To launch a business—one that is based on art and design, no less—during a global crisis would seem a perplexing, even preposterous, act to most. For Nadja Romain however it was simply the moment to adapt and bring forth a Venice-based, well-packaged social project.
“As we navigate this new world order that has been created by the pandemic, whereby the playing field has been evened and risk runs low, it’s about creating a global network of conscious-minded designers and artisans that can function and benefit the local people,” describes the entrepreneur.
In her long and varied career, Nadja has accumulated roles such as film producer, journalist, artistic director and curator; resulting in unique projects with top-notch artists such as Isaac Julien, Ilya and Emilia Kabakov, Chila Burman (who recently did the facade of Tate Britain for the Winter Commission), Mathew Barney, Ron Arad and William Eggleston, to name a few.
United by values / Slow design, new normal
At the core of the Paris native’s past work experiences is creativity, and no different is her latest project, Everything I Want (EIW). Currently a virtual boutique that champions global artisans behind consciously crafted pieces, Nadja envisions EIW fluidly expanding its services with the times.
As a special advisor to the non-profit Women for Women UK and founder of Art Action Change, a charity dedicated to helping children generate positive social impact through art, it is precisely Nadja’s longstanding commitment to ethics and women’s empowerment that separates EIW from many of the other eye-catching luxury brands that tend to dabble in green washing.
“Everything I Want is first and foremost a reflection of values as much as it is about creativity and design,” Nadja explains. Cultural heritage, ethics and community are standards by which she personally curates the collections offered on her site. Does she consider EIW a ‘sustainable’ business? “We have to be cautious about the word sustainable and what we mean by sustainable. The only sustainable act is to repair what you already have, as there is an environmental cost to buying something new: energy is consumed, raw materials are taken from somewhere. So I try not to use the word sustainability, as the line between ‘sustainability’ and green washing is very thin. We are trying to reduce our consumption of energy as a lot of what we do is made to order and the inventory is low; we try to find solutions with the people we work with to use the cleanest material possible; and, very importantly, the ethics by which the chain we make sure that everyone is safe, paid correctly.”
From design to execution, everything that EIW offers is handmade by a network of artisans that are committed to the use of local materials, conservation and careful evolution of cultural traditions and, perhaps above all, the inclusion of indigenous peoples.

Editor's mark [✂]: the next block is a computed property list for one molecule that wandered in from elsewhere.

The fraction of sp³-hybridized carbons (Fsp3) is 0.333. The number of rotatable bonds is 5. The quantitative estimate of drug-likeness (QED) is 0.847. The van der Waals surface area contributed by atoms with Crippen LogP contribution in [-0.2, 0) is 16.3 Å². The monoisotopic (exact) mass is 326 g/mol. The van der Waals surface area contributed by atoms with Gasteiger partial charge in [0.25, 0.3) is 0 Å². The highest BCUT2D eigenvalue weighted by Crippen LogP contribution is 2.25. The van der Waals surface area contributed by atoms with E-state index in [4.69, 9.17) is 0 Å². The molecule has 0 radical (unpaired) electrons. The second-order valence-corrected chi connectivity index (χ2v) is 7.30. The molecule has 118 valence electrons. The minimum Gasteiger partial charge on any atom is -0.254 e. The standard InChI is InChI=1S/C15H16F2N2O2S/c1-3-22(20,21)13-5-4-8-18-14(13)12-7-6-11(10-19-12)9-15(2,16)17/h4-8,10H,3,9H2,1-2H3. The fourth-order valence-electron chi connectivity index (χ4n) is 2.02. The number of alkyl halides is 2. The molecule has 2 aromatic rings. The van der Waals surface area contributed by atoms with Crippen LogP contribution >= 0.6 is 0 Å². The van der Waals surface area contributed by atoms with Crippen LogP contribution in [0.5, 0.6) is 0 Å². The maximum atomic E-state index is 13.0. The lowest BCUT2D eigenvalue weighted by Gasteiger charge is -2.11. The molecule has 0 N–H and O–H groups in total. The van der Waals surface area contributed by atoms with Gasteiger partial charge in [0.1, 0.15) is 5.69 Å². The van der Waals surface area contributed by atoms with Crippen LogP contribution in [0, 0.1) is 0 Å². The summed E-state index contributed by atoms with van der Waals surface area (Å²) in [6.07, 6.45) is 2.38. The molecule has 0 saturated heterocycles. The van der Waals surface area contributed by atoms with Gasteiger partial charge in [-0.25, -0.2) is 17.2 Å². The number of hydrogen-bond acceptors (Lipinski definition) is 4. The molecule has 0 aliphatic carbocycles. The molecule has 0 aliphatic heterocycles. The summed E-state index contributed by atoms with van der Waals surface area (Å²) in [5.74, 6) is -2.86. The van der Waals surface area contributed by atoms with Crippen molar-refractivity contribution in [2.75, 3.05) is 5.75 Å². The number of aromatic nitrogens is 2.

Take for example the Demetria collection by Margarita Cojuangco. Full of cross-cultural influence and stories, the native Philipine designer has created a line of impeccably constructed handbags made with the highest quality Tuscan leathers. Though she herself has lived in Italy for the past 20 years or so, Cojuangco pays tribute to her roots by partnering with indigenous women in the Philippines for the hand-embroidered details. An archipelago with a strong textile tradition itself, holding a Demetria bag is to carry the cultures that have historically influenced the western Pacific islands: various indigenous tribes, the Spanish, and countries in Asia and South Asia. Through sales, the network of women artisans gain financial independence and a means to pay for their children’s education.
Visually, the Demetria collection is uniquely its own, and yet the brand’s ideals of well-known artists supporting local artisans is echoed in many of the other EIW collaborations. From the fashion accessories of Mola Sasa (Yasmeen Sabet’s partnership with indigenous women throughout Colombia) to the imaginative glass vases of Marco Mencacci (hand blown in Murano, Venice), each collection of functional products captures one’s taste for beauty and quality while making an emotional connection bonded by the deeply personal and human stories.
Evolution of craft and business
At the moment, many of the stories are European-centric as travel restrictions have kept Nadja from freely meeting with potential collaborators beyond her reach and outside of her network. Having lived much of her life between France, London and New York, Nadja is currently based in Venice, yet is eager to meet with artists and designers in Asia and South Asia, where some of the oldest civilizations in the world originated.
“Our culture is what grounds us and therefore is extremely important to understand and preserve. Art and craft are crucial for that,” states Nadja, who has lived much of her life between France, London and New York. “It’s important to not only keep alive tradition but to also allow it to evolve. By creating new collaborations, connecting artists and artisans that wouldn’t have necessarily come together, by implementing new technologies—the artists that team up with EIW are preserving these traditions.”
As much as EIW is a digital solution for the current unease towards travel, there is nothing like experiencing another culture first hand. Over the course of 2021, EIW will enrich its virtual offerings with short films, music and other elements to create a sensorial environment. It’s a gradual evolution towards the complete EIW experience, which Nadja envisions to include exhibitions, events and bespoke journeys once safe travel has returned. “It’s only by seeing and touching that you can appreciate the quality of a piece,” she reminds us.